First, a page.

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Phosphorylation Without Pain

Phosphorylation is a prime example of a reaction that’s hugely important in biochemistry that organic synthesis struggles with terribly (as opposed to the efficiency and finesse with which it’s handled in by enzymatic processes). The methods used to attach phosphate esters in the flask are frankly pretty crude (all the way up, or down, to good ol’ phosphorus oxychloride), and generally involve hydrolyzing intermediates to reveal the free phosphate groups at the end. You see high temperatures, acid/base conditions, oxidizing reagents, and less-than-impressive yields – as opposed to the biological systems which are whisking around selectively adding and removing phosphate groups from specific protein protein and carbohydrate residues. As usual, watching the enzymes at work is like watching a ballet being performed in mid-air on trapeze; down here on the ground we can only shake our heads.

This new paper, though, gets us a bit closer. The authors (from the Univ. of Tokyo and the Nara Inst. of Science and Technology) are using a biomimetic strategy with phophoenolpyruvate (PEP) as the phosphate donor. This needs to be activated (which is what the enzyme active sites will do for you), and they’ve found that the combination of DMF as solvent and tetrabutylammonium hydrogen sulfate as acid does the trick quite well. The reaction optimization is pretty interesting – a lot of other acids barely work, or not at all. The usual organic-chemist thinking is that protic acids are all fairly similar once you hit the same pKa (as opposed to Lewis acids, which definitely have widely varying behaviors), but this is a good example of how fine-tuning H-acid conditions really can be crucial.

Detailed mechanistic work shows that the real activated phosphorylating agent is the odd-looking (and previously undescribed) mixed anhydride shown at right. The reagent system phosphorylates primary and secondary alcohols in the presence of a wide variety of other functional groups (aldehydes, carboxylic acids, alkynes, phenols, protecting groups such as Fmoc, Boc, and trityl, and more. That phenolic selectivity means that you can take an oligopeptide and phosphorylate serines and/or threonines in the presence of tyrosine residues, and the authors show several examples of this and of carbohydrate substrates as well, yields 50 to 80%.

This makes a person wonder what other phosphoryl donor species might be out there that we haven’t come across. It’s for sure that the authors weren’t aiming at the POSOP system when they started out – they noticed that acidic ion-exchange resin gave them some product (test alcohol plus PEP), and investigated a whole list before finding that the hydrogen sulfate salts stood out, and so on. But that’s how good reagents get found! And this one looks like it will be widely adopted.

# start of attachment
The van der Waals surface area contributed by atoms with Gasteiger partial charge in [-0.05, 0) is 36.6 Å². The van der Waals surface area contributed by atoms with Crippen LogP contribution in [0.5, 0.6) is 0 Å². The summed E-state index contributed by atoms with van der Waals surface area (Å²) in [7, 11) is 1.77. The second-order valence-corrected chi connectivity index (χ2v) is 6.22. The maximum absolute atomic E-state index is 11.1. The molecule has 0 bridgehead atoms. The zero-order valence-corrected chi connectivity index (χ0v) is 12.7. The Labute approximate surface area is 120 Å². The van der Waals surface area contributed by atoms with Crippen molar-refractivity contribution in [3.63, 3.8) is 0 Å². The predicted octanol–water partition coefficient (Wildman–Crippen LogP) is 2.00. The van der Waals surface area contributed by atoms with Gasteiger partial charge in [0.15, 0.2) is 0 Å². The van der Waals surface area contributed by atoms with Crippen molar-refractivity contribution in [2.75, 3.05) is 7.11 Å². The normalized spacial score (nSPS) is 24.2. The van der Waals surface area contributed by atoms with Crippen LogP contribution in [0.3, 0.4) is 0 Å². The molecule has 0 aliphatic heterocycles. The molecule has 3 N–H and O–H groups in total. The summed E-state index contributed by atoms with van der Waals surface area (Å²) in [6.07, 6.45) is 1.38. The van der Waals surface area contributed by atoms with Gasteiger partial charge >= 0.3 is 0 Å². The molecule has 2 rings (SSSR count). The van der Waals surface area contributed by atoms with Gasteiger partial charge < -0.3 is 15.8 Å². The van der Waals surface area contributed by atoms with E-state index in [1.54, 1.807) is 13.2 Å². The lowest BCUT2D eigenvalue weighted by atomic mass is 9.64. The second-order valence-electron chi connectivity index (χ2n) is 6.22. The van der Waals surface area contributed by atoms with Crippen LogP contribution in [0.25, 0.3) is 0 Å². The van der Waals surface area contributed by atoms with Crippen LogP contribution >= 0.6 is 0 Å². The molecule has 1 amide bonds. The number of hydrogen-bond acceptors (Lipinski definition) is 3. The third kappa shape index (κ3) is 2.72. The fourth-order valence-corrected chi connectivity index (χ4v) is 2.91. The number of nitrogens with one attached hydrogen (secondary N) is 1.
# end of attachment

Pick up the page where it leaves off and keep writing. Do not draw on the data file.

16 comments on “Phosphorylation Without Pain”

  1. Barry says:

    prof. Henry Rapoport was known to say that “ammonium chloride is a fine weak acid to quench reactions, except for the ammonium, and except for the chloride” (neither of which is reliably a bystander). He recommended KHSO4 for that role. But even sulfate isn’t wholly passive in all circumstances if you are very clever about looking very closely.

  2. A Nonny Mouse says:

    Reminds me of chloromethyl chlorosulphate which transfers the chloromethyl group (including on to phosphonyl)

    1. Tourettes of Chemistry says:

      Or the Burgess Reagent.

  3. ex lab rat says:

    Nice approach. I think from a practical standpoint, this looks like a nice way of putting one phosphate on one or more relatively unhindered alcohols at the end of a synthesis. There are a number of drugs that are phosphate prodrugs that this might be a nice way of making in one step. In fact, given the one step approach I could imagine a couple programs I worked on would have benefited by just submitting the prodrug for PK analysis because the unprotected alcohol always had poor PK but the phosphate got on board. However, putting a phosphate group on in the middle of a synthesis and relying on prep RP-HPLC to purify everything thereafter actually is a pain.

  4. Reader says:

    Derek- sorry for hijacking a comment spot, but do you plan to write a post on the new coronavirus?